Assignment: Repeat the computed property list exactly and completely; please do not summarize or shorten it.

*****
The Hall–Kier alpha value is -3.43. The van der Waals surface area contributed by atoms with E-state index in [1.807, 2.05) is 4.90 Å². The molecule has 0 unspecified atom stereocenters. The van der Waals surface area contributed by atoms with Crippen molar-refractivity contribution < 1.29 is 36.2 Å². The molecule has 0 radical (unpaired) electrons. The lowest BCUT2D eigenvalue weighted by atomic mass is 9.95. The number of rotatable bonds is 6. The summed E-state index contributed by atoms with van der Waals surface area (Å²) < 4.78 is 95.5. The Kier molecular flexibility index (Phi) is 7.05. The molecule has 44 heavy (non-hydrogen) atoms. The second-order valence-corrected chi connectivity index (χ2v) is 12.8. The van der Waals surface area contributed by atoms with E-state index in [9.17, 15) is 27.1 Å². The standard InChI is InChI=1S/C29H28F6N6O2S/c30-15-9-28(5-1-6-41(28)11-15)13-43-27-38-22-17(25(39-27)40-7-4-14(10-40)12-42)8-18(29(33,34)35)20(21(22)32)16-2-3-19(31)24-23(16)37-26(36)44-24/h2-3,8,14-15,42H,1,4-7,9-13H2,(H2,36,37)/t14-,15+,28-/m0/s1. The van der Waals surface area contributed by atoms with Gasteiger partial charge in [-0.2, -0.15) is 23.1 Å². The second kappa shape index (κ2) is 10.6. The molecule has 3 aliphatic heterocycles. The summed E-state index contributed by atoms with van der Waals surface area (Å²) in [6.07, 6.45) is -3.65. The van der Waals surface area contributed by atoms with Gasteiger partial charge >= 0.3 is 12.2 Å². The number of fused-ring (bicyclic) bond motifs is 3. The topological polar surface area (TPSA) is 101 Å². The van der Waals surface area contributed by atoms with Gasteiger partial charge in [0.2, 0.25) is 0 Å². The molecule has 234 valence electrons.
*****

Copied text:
The Hall–Kier alpha value is -3.43. The van der Waals surface area contributed by atoms with E-state index in [1.807, 2.05) is 4.90 Å². The molecule has 0 unspecified atom stereocenters. The van der Waals surface area contributed by atoms with Crippen molar-refractivity contribution < 1.29 is 36.2 Å². The molecule has 0 radical (unpaired) electrons. The lowest BCUT2D eigenvalue weighted by atomic mass is 9.95. The number of rotatable bonds is 6. The summed E-state index contributed by atoms with van der Waals surface area (Å²) < 4.78 is 95.5. The Kier molecular flexibility index (Phi) is 7.05. The molecule has 44 heavy (non-hydrogen) atoms. The second-order valence-corrected chi connectivity index (χ2v) is 12.8. The van der Waals surface area contributed by atoms with E-state index in [9.17, 15) is 27.1 Å². The standard InChI is InChI=1S/C29H28F6N6O2S/c30-15-9-28(5-1-6-41(28)11-15)13-43-27-38-22-17(25(39-27)40-7-4-14(10-40)12-42)8-18(29(33,34)35)20(21(22)32)16-2-3-19(31)24-23(16)37-26(36)44-24/h2-3,8,14-15,42H,1,4-7,9-13H2,(H2,36,37)/t14-,15+,28-/m0/s1. The van der Waals surface area contributed by atoms with Gasteiger partial charge in [-0.2, -0.15) is 23.1 Å². The second kappa shape index (κ2) is 10.6. The molecule has 3 aliphatic heterocycles. The summed E-state index contributed by atoms with van der Waals surface area (Å²) in [6.07, 6.45) is -3.65. The van der Waals surface area contributed by atoms with Gasteiger partial charge >= 0.3 is 12.2 Å². The number of fused-ring (bicyclic) bond motifs is 3. The topological polar surface area (TPSA) is 101 Å². The van der Waals surface area contributed by atoms with Gasteiger partial charge in [0.2, 0.25) is 0 Å². The molecule has 234 valence electrons.